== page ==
Realities of Homeschooling – Agree

If you are an adult over the age of 30 who is reading this article, chances are, you were educated in a school system.  After all, the popularity of the homeschooling movement rapidly grew during the 1980s because of parents and educational experts realizing that many children fare much better in learning environments that are not as restrictive as school systems.  Restrictive, you wonder?  Yes!  Public schools and even private schools can be very restrictive for children because those environments can prevent children from being motivated and from learning the things that they need to know in order to do well in the “real world.”

Before compulsory education in government-run schools was introduced in North America during the 19th century, children were routinely educated at church-run private schools or at home by their parents and hired tutors.  When the concept of homeschooling was re-introduced to the masses during the 1980s, many people were skeptical of whether or not homeschooled students could be successful in life.  Some of the reasoning for the skepticism was that homeschooled children would not be able to cope in life unless they were being educated in the same way as their same-aged peers.  Many homeschooled children have proved to themselves and to the public that they are more than capable of achieving their dreams academically and personally, and being homeschooled was a big reason why they were able to excel in the “real world.”

The school environment is extremely artificial.  In the “real world,” it is up to adults to make their own decisions about how they want to earn money, where they want to live, and who they want to build relationships with.  The school environment does not permit children and their parents to make appropriate decisions for themselves based on their goals, needs, and learning styles.  Instead, children being educated in school systems are segregated by age and dictated to about what to learn.  In real life, very few adults are working and interacting only with people who were born in the same calendar year as themselves; they interact with people of various ages and from all walks of life.  In democratic countries, people are given free choice to apply their skills and talents towards their personal and professional lives.  Children who are educated in school systems are forced to sit in classrooms for hours each day learning subjects that might not apply to what they are interested in or will make use of in the future. 

Homeschooled children are taught very early on in their schooling career that they must take responsibility for their own learning.  Usually, the parents teach their children, but some parents hire tutors to teach the children at home.  Children who are educated at home are taught about confidence and the ability to confidently be the people that they are meant to be, not who the school system administrators label them to be.  Some critics of homeschooling sneer that children who are protected from experiencing the rampant bullying and peer pressure that occurs in schools will have difficulty overcoming obstacles in life.  These critics claim that bullying “toughens up” a child and makes them stronger.  In “real life” however, adults who are bullied and threatened at work or in public can call the police and press assault charges or file complaints with their employers.  Adults who are threatened at work are free to leave that environment; they are not encouraged to toughen up and tolerate abuse.  Schoolchildren should not be encouraged to tolerate bullying and luckily, homeschooled children do not have to.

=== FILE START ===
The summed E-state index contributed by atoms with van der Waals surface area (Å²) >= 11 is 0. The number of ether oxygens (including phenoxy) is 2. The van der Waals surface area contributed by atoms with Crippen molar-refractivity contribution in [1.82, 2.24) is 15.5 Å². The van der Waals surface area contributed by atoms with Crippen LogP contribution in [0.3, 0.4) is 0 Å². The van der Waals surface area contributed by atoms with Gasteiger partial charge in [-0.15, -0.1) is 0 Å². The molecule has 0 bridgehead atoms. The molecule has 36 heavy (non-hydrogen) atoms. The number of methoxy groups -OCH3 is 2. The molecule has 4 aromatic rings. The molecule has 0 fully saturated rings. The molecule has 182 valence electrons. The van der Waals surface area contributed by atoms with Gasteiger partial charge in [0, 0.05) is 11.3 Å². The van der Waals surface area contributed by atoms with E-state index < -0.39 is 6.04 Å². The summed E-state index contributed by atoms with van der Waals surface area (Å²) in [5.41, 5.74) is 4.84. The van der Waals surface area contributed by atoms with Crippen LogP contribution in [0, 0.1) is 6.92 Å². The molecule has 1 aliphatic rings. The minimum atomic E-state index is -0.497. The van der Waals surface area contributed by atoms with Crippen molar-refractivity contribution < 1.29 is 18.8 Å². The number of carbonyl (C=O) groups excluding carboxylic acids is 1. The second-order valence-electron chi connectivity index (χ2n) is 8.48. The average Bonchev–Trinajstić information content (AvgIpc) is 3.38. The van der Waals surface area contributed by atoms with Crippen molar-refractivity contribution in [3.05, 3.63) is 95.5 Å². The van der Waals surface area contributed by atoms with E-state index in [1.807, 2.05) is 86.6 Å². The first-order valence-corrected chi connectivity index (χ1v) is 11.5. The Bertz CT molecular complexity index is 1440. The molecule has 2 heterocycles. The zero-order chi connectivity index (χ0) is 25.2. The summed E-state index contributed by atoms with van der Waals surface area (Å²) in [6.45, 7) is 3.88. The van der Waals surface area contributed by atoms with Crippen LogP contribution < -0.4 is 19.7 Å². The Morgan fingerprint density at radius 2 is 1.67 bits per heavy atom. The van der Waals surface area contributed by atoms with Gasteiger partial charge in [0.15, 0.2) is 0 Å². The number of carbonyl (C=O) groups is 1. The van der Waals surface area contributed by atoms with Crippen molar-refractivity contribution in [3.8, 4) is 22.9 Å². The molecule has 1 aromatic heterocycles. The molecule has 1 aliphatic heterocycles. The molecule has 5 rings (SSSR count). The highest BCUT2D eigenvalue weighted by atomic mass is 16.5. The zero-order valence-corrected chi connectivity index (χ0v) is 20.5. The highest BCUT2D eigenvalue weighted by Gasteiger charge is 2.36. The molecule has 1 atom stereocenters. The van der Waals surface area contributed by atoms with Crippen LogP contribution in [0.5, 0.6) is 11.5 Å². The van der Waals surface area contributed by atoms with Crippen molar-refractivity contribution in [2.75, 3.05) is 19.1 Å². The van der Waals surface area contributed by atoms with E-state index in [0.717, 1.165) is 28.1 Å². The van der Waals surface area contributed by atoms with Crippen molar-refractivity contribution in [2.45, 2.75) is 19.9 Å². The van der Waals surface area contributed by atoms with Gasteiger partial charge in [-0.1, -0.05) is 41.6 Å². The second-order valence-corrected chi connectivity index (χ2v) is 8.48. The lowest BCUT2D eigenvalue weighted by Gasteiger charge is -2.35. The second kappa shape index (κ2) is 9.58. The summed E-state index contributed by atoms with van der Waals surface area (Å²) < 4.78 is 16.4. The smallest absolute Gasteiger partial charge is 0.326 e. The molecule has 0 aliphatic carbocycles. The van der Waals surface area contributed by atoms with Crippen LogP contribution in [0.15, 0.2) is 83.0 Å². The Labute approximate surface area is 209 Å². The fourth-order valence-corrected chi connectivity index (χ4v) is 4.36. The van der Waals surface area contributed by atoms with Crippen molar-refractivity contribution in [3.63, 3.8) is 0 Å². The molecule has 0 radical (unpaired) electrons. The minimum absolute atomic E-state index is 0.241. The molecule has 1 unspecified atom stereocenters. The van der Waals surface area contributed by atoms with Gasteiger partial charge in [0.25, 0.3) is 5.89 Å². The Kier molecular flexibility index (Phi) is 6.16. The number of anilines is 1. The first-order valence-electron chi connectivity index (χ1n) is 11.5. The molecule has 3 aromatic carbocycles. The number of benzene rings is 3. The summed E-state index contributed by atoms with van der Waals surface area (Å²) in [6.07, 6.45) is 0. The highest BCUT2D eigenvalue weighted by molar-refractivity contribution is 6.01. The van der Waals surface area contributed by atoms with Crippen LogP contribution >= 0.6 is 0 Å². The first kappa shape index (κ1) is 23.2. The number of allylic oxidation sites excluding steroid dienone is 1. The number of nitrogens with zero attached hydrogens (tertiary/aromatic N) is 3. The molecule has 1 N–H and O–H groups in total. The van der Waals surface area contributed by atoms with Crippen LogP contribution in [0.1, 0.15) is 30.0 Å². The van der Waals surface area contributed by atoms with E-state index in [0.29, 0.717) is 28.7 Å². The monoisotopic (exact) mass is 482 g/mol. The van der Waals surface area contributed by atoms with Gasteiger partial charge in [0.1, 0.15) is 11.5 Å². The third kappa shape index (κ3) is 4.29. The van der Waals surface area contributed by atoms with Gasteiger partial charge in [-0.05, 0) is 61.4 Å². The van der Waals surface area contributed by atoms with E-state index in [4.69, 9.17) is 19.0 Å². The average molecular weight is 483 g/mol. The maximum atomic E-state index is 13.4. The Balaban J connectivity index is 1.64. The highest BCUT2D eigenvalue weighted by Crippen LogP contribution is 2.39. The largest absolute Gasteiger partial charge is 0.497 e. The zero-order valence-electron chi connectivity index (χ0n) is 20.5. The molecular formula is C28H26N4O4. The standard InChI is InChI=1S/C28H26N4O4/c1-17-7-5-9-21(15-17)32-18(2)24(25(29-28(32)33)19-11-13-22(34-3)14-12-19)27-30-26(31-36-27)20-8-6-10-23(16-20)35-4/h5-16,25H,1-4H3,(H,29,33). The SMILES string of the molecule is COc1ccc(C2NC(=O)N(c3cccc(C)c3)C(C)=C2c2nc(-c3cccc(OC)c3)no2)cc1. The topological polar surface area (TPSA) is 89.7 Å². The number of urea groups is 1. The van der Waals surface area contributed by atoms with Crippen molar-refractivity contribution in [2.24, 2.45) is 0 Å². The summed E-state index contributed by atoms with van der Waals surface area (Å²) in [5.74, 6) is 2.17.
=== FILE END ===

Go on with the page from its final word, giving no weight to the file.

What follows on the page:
Homeschooled children are usually taught how to properly communicate with people of all ages.  They are exposed to as much learning as they want to and aren’t restricted from learning Latin if they choose to!  Homeschooled children also have more freedom to explore their passions and hobbies; just like adults are free to do in the “real world.”  Many homeschooled children work very hard to learn and achieve because they are encouraged to be the best that they can be.  Homeschooled children can also spend more time with their families and are free to choose their own friends instead of being forced to tolerate peers in their classroom who they may not get along with.  A school teacher, no matter how nice he or she is, is no substitute for loving parents who have a child’s best interests at heart and provide the time, patience, and support that a child needs to feel encouraged and motivated.  Free from the distractions of classroom peers who would rather be anywhere except in the classroom , many homeschooled children can plot their goals and work towards being the best that they can be in the real world for the present and towards the future.